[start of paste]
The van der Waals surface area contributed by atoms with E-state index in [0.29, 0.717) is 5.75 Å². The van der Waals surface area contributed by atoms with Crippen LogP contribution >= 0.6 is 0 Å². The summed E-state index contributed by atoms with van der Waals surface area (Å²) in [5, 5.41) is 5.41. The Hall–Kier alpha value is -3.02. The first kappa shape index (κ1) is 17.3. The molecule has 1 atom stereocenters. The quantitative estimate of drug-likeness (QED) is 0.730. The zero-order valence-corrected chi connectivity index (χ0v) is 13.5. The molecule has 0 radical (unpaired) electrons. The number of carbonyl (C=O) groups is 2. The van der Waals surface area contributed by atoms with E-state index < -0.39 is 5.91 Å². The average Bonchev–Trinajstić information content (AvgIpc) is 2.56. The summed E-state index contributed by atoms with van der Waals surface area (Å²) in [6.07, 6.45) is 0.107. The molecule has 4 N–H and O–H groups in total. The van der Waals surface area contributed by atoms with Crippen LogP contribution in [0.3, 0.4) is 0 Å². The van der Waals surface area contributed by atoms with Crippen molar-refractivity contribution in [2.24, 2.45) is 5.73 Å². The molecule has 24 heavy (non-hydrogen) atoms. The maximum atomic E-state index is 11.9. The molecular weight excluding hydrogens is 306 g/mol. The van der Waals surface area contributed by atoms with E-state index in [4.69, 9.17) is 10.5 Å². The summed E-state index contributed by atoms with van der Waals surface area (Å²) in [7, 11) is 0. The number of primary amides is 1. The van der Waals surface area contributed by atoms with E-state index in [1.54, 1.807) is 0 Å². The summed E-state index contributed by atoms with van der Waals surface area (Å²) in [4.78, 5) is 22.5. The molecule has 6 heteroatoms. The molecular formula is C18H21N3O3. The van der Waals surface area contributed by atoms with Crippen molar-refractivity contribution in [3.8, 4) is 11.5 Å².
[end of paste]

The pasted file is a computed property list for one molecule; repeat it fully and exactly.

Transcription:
The van der Waals surface area contributed by atoms with E-state index in [0.29, 0.717) is 5.75 Å². The van der Waals surface area contributed by atoms with Crippen LogP contribution >= 0.6 is 0 Å². The summed E-state index contributed by atoms with van der Waals surface area (Å²) in [5, 5.41) is 5.41. The Hall–Kier alpha value is -3.02. The first kappa shape index (κ1) is 17.3. The molecule has 1 atom stereocenters. The quantitative estimate of drug-likeness (QED) is 0.730. The zero-order valence-corrected chi connectivity index (χ0v) is 13.5. The molecule has 0 radical (unpaired) electrons. The number of carbonyl (C=O) groups is 2. The van der Waals surface area contributed by atoms with E-state index < -0.39 is 5.91 Å². The average Bonchev–Trinajstić information content (AvgIpc) is 2.56. The summed E-state index contributed by atoms with van der Waals surface area (Å²) in [6.07, 6.45) is 0.107. The molecule has 4 N–H and O–H groups in total. The van der Waals surface area contributed by atoms with Crippen LogP contribution in [0.3, 0.4) is 0 Å². The van der Waals surface area contributed by atoms with Crippen molar-refractivity contribution in [2.24, 2.45) is 5.73 Å². The molecule has 24 heavy (non-hydrogen) atoms. The maximum atomic E-state index is 11.9. The molecular weight excluding hydrogens is 306 g/mol. The van der Waals surface area contributed by atoms with E-state index in [4.69, 9.17) is 10.5 Å². The summed E-state index contributed by atoms with van der Waals surface area (Å²) in [7, 11) is 0. The number of primary amides is 1. The van der Waals surface area contributed by atoms with E-state index in [1.54, 1.807) is 0 Å². The summed E-state index contributed by atoms with van der Waals surface area (Å²) in [4.78, 5) is 22.5. The molecule has 6 heteroatoms. The molecular formula is C18H21N3O3. The van der Waals surface area contributed by atoms with Crippen molar-refractivity contribution in [3.8, 4) is 11.5 Å².